This is the excerpt if you want to have a short intro.
This is the excerpt if you want to have a short intro.
Just like you, we are always looking for ways to improve. Beginning in January we are making some very valuable enhancements to our popular Liquid N 'Durance training group. We have always had thought provoking sets designed to improve both technique and fitness. We are taking it to the next level and making it as personalized as we can. The new structure is based upon the following three key training criteria: periodization, performance testing and specific purpose workout focus.
We structured the periodization to have have our athletes peak between July 22nd and August 12th. The Cleveland Triathlon Club has selected Ironman® Lake Placid 140.6 as the 2018 club event and with Cleveland hosting the 2018 USAT Age Group Nationals, it was only natural to target these events as so many of our athletes will be racing. Some other events that fall into this window include:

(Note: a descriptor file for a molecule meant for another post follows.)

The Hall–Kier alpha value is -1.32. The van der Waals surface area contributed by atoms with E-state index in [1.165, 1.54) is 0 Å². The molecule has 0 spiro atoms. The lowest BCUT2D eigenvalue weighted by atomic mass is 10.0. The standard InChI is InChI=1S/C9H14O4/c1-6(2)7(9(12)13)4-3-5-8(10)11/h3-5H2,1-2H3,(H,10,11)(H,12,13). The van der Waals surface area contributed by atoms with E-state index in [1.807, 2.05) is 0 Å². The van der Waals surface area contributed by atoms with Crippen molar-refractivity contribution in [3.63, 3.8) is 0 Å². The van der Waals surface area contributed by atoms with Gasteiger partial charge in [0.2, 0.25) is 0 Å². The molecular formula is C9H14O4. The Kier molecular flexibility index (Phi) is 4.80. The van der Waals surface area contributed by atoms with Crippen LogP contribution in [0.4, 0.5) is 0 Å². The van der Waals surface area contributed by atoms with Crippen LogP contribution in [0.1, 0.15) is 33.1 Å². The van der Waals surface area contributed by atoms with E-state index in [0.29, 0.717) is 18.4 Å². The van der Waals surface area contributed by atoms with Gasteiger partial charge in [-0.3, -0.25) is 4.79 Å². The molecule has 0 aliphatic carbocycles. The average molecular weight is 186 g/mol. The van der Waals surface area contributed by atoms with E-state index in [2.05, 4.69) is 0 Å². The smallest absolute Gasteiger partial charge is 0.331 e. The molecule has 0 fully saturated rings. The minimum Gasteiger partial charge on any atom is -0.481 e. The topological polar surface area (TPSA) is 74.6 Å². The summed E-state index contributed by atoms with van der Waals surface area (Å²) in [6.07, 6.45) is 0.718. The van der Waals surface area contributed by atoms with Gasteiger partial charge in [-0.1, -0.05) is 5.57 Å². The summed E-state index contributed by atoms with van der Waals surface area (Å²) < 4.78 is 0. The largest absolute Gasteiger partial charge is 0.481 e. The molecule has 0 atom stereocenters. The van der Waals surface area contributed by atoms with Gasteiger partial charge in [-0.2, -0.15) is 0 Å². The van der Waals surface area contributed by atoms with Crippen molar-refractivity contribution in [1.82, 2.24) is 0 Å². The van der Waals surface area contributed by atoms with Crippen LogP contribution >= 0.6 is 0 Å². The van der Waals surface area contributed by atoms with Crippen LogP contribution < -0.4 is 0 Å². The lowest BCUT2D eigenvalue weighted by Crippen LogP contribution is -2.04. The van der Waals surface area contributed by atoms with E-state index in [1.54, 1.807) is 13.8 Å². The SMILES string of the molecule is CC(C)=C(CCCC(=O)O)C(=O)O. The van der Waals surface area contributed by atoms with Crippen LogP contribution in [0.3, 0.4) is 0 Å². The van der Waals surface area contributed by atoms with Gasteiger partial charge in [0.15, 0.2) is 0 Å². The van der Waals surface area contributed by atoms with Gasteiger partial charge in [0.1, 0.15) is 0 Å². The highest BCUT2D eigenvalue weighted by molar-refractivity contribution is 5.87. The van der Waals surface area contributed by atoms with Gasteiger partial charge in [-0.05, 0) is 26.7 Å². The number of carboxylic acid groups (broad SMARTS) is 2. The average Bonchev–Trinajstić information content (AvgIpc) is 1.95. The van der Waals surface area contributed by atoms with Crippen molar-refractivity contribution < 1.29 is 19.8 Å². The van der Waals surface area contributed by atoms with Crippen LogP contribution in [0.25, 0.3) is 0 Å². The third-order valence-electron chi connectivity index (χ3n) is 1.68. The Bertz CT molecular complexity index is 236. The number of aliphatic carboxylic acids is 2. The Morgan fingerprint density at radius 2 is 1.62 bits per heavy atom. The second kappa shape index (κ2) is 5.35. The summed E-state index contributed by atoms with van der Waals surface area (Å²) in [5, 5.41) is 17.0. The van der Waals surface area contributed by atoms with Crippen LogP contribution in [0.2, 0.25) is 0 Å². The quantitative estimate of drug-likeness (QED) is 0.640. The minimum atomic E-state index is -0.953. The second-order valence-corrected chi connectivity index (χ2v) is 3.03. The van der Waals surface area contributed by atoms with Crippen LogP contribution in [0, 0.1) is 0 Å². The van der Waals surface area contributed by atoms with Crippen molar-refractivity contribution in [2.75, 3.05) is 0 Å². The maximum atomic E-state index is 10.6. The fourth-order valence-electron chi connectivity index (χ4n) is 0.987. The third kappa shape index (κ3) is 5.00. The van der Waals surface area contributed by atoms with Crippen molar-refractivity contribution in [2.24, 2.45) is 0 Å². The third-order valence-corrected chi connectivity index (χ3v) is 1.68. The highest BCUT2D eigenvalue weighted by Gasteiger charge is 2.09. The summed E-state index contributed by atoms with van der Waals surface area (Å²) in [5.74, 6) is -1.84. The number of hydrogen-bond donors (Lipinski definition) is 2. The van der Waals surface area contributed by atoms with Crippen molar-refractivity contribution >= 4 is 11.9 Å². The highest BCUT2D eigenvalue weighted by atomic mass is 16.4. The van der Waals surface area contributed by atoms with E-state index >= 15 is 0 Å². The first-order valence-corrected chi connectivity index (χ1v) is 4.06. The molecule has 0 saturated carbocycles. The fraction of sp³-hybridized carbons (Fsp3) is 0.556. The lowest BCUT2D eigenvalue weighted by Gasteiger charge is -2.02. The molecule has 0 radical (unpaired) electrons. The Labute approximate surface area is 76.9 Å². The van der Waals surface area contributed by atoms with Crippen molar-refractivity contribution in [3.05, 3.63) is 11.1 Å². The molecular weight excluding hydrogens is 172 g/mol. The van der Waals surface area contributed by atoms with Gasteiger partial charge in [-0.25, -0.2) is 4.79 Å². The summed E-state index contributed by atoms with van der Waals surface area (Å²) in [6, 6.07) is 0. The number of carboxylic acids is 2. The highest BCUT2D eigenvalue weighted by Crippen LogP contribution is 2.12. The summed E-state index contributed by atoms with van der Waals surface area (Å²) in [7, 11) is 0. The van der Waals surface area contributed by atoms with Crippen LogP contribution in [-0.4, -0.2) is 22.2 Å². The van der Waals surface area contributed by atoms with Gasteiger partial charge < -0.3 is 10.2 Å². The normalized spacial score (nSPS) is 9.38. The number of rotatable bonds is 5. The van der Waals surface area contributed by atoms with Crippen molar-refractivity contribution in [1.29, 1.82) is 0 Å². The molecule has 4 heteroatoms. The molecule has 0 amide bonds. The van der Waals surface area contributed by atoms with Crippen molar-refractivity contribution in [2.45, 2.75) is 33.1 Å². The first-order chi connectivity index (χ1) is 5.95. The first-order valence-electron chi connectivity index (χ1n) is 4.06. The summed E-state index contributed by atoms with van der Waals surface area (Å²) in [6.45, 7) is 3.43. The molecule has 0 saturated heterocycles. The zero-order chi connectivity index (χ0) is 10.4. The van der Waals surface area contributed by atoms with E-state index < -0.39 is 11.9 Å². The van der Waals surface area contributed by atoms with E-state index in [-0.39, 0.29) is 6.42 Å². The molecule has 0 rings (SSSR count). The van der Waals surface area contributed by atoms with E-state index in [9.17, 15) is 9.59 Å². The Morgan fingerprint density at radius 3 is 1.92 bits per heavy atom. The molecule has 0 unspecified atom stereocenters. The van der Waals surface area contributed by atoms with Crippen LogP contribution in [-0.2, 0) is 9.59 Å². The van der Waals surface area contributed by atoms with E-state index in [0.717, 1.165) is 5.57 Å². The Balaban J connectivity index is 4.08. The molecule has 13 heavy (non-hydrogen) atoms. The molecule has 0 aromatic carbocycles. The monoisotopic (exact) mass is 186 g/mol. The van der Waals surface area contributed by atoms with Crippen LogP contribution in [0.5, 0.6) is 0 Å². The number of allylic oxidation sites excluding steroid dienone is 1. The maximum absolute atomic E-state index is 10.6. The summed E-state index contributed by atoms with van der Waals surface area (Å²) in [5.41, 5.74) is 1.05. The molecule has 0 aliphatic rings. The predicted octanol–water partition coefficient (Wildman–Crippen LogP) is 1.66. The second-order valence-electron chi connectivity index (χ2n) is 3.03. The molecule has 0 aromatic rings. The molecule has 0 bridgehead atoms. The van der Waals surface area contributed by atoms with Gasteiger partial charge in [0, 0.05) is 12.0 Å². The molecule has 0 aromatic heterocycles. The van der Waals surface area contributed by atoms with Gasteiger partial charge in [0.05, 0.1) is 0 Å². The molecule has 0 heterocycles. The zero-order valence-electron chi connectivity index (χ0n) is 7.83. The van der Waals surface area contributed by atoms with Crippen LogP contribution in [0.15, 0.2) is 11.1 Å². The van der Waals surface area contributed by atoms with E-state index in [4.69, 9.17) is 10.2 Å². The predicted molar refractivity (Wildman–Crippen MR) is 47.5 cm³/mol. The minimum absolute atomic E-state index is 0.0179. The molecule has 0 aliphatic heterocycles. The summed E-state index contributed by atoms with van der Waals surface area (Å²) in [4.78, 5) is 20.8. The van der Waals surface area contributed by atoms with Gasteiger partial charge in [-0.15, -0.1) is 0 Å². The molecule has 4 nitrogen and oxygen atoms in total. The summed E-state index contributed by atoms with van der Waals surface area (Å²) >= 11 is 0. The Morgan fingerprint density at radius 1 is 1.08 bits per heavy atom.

HFP Buck Creek State Park - 7/22
Cleveland Triathlon - 7/22
NCN Avon Lake Triathlon - 7/22
Ironman Lake Placid 140.6 - 7/22
HFP Mason Triumphant - 7/29
Ironman Ohio 70.3 - 7/29
Ironman Canada 70.3 & 140.6 - 7/29
Ironman Boulder 70.3 - 8/4
HFP Alum Creek State Park - 8/5
USAT Age Group Nationals (Cleveland) - 8/11-12
Ironman Steelhead 70.3 - 8/12
Because this training plan is structured into 5-week blocks (4 build weeks followed by a recovery week), you can build to peak performance even if your "A" Race does not fall within the group's target window. We will ask each participant to let us know what event they are training for and will be able to make adjustments so that you are at your peak on race day.